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The Sydney Royal Easter Show is Australia’s largest annual event, attracting over 900,000 people. It runs from 17 March – 30 March at Sydney’s Olympic Park, Homebush.

Thank you to the Sydney Royal Easter Show for my media accreditation.

Christine Knight
Christine is the editor of Adventure, Baby!

Nutcote: Walking in the footsteps of May Gibbs

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Nutcote, the home of Australian author and illustrator May Gibbs, has long been on my “must see” list in Sydney. As 2016 marks the 100th anniversary of her most famous work, the Gumnut babies, I thought it was time to finally make that 10 minute drive to Neutral Bay to pay homage to an author/illustrator whose stories entertained me as a child, and inspired me as an adult.

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May Gibbs’ Nutcote, where she lived for 44 years, is now a visitable house museum after many years of changing hands. The home was designed by popular architect B. J. Waterhouse, a friend of May’s whom she would catch the ferry across the harbour to her studio each day. It’s believed he might have given her “mates rates” because of their friendship.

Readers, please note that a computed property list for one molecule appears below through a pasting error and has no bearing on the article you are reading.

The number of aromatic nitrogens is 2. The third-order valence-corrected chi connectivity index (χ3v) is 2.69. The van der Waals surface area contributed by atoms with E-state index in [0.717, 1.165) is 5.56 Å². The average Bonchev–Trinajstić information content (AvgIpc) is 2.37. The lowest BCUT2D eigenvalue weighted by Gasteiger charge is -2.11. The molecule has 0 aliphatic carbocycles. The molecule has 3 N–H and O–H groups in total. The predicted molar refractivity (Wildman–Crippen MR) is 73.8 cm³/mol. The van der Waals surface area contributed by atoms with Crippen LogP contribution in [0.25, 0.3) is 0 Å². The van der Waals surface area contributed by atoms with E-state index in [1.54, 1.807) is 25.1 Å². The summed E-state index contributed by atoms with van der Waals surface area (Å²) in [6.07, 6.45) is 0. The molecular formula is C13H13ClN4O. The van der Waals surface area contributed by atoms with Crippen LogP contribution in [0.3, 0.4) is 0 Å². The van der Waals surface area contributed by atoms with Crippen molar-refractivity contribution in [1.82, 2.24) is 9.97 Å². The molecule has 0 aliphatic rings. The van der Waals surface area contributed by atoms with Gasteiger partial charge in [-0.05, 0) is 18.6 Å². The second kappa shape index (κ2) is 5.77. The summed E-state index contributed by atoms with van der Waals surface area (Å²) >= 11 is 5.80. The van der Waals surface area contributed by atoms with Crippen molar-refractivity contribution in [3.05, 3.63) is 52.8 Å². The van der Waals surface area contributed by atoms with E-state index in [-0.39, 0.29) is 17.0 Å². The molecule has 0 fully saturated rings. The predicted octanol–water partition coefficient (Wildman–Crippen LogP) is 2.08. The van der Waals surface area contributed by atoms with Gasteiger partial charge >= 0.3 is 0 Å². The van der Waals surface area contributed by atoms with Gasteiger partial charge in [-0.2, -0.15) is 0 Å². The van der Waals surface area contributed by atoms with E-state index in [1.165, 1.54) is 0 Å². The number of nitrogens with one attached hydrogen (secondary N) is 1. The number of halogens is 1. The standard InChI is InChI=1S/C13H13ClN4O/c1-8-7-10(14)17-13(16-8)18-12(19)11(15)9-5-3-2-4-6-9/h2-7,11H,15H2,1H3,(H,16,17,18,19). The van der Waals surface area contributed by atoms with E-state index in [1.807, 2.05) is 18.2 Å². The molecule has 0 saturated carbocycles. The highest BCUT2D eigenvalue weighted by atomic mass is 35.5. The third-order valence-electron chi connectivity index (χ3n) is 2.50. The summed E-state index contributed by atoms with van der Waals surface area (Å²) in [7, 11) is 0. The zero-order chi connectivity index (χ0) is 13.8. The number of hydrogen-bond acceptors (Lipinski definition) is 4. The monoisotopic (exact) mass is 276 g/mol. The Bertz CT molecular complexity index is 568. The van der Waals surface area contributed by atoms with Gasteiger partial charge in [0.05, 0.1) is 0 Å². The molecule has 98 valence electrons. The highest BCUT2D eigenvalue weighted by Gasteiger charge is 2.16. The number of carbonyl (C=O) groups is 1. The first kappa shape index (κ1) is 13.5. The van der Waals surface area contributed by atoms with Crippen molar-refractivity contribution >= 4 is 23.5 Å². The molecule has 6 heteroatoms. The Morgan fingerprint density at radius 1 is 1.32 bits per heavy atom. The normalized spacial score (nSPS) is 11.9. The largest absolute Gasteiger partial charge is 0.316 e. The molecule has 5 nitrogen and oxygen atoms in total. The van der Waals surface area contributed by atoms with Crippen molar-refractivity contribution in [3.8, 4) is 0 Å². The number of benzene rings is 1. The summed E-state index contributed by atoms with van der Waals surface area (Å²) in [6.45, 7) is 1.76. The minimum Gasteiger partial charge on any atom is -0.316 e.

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The house sites on a parcel of land bought by May’s mum, Cecilia Rogers, with May moving into the house with her husband, James Ossoli Kelly, in 1925. The couple never had any children (she called the gumnuts her “babies”) and, after May’s death in 1969, the estate was left to UNICEF.

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Nutcote was then sold to a private party in 1970 who had plans to demolish it (when you see the view from the block of land you’ll understand why it was in demand for redevelopment), but the house was thankfully saved by the newly formed May Gibbs Foundation in 1987. The house was placed on the Register of the National Estate and then bought by North Sydney Municipal Council for $2.86m in 1990. With its future finally safe, Nutcote was restored to represent what life would have looked like there in the late 1920s and early 1930s, and opened to the public in 1994.